"I felt some heavy pain and thought maybe I had broken something but everything was OK," said Wagner. "That could have been really bad."
The worst part of the trip, something Wagner and Hönstch have mentioned in every interview about their ordeal, was their shoes—their wet, cold shoes. Due to the boggy nature of the bush in northern Manitoba and the rivers and lakes they crossed, their shoes would never dry.
"The biggest problem for us, every morning, was to go back into our wet shoes. A few days there would be ice on our shoes, and our feet were always wet," said Wagner. They hurt from the walk and the cold."
Still, with bumps, bruises and cuts across their body and perpetually wet shoes on their feet, they continued. Day in, day out, from six in the morning till eight at night, they walked, and when it was time to sleep, they had to share a tiny tent.
The two were able to salvage the majority of their food and camping gear from the canoe, but decided to ration the food for the walk because of how little ground they were able to cover. Their routine was the same, get up at six and have two pieces of toast, pack up their gear, and walk. At lunch it was another two pieces of toast and, for supper, a can of hot soup.
To end the day and keep up the spirits, the two would listen to podcasts—there was one by a German comedian named Jan Böhmermann they particularly enjoyed. While Wagner said they didn't talk much during the walk, the pair would keep each other's spirits up.
"When we talked we always talked about how we would make it, or why we would make it and never talked about why we would not make it," said Wagner.
"But yeah, we both thought we wouldn't make it, at times, but we never talked about it with each other."
Hunger was a constant presence on the walk, said Wagner, and the two would talk about what they would eat when they finally emerged from the woods.
"We always thought about two things when we walked," said Wagner. "The first thing was a pizza in Thompson or Gillam or somewhere else. We were always hungry—I lost 10 kilograms [about 22 pounds] on the walk—the second thing was we had to come back for our girlfriends."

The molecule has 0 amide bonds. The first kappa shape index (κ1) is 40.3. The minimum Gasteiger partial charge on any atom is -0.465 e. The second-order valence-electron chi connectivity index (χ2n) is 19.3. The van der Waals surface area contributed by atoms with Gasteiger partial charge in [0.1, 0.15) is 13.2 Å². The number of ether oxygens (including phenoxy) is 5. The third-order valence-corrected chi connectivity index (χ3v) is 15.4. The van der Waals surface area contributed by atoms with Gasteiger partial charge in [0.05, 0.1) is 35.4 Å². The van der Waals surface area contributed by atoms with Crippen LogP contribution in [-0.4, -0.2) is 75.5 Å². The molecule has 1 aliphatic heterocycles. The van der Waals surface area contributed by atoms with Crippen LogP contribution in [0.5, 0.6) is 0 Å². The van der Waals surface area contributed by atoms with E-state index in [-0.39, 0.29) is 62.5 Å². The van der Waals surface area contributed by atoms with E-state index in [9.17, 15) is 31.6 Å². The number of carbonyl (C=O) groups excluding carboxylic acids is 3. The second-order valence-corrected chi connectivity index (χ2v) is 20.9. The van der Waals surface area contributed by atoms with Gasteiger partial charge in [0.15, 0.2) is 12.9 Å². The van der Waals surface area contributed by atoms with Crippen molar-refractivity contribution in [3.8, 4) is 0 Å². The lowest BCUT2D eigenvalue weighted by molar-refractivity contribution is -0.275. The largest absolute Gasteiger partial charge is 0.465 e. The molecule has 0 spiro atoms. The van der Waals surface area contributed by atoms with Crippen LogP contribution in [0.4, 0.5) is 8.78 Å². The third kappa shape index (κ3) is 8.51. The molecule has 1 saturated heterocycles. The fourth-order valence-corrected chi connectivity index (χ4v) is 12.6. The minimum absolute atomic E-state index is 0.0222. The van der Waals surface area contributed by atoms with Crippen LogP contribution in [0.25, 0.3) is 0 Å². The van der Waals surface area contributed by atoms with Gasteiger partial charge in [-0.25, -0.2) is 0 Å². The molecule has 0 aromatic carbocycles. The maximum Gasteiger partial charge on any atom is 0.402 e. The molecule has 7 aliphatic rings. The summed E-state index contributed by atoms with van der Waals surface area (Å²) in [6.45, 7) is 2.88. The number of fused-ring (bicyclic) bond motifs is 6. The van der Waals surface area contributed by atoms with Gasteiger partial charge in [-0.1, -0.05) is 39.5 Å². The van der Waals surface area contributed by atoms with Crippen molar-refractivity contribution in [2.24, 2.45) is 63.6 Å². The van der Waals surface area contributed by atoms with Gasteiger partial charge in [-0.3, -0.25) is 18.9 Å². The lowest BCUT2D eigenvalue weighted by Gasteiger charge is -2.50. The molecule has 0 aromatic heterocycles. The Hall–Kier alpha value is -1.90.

Finally, after ten days of walking, falling, swimming, and eating lightly, the GPS showed the lads that they were getting close. So, after a few more kilometres, they made it to the way out and they reached a road. They actually heard it before they saw them, added Wagner, who said that hearing the vehicles was like salvation.
"We were so happy to see it," said Wagner. "We then tried to hitchhike to Gillam but the first four or five cars they ignored everyone."
"I get it, we were two crazy looking guys out in the middle of nowhere."
They were eventually picked up by a man who worked for Manitoba Hydro named Aaron Schell—who at first didn't believe their tale. Schell took the scraggly duo to the local hotel where they were able to wash for the first time in a while, relax, and have some beers.
The two are back in Dresden with their girlfriends now, but Wagner says they both understand how lucky they were to get out of that situation without serious harm. That said, Wagner added that the experience didn't turn him off Manitoba and that he might come back with his girlfriend to see Churchill. "I'll be taking the train, though," he laughed.
As for that pizza, well, after being brought down to Thompson from Gillam the pair remembered something. While they were walking they saw on their GPS that Thompson had a Pizza Hut—something they also had back in their home of Dresden—and the duo made a beeline.
They got the biggest fucking pie that Pizza Hut would serve them.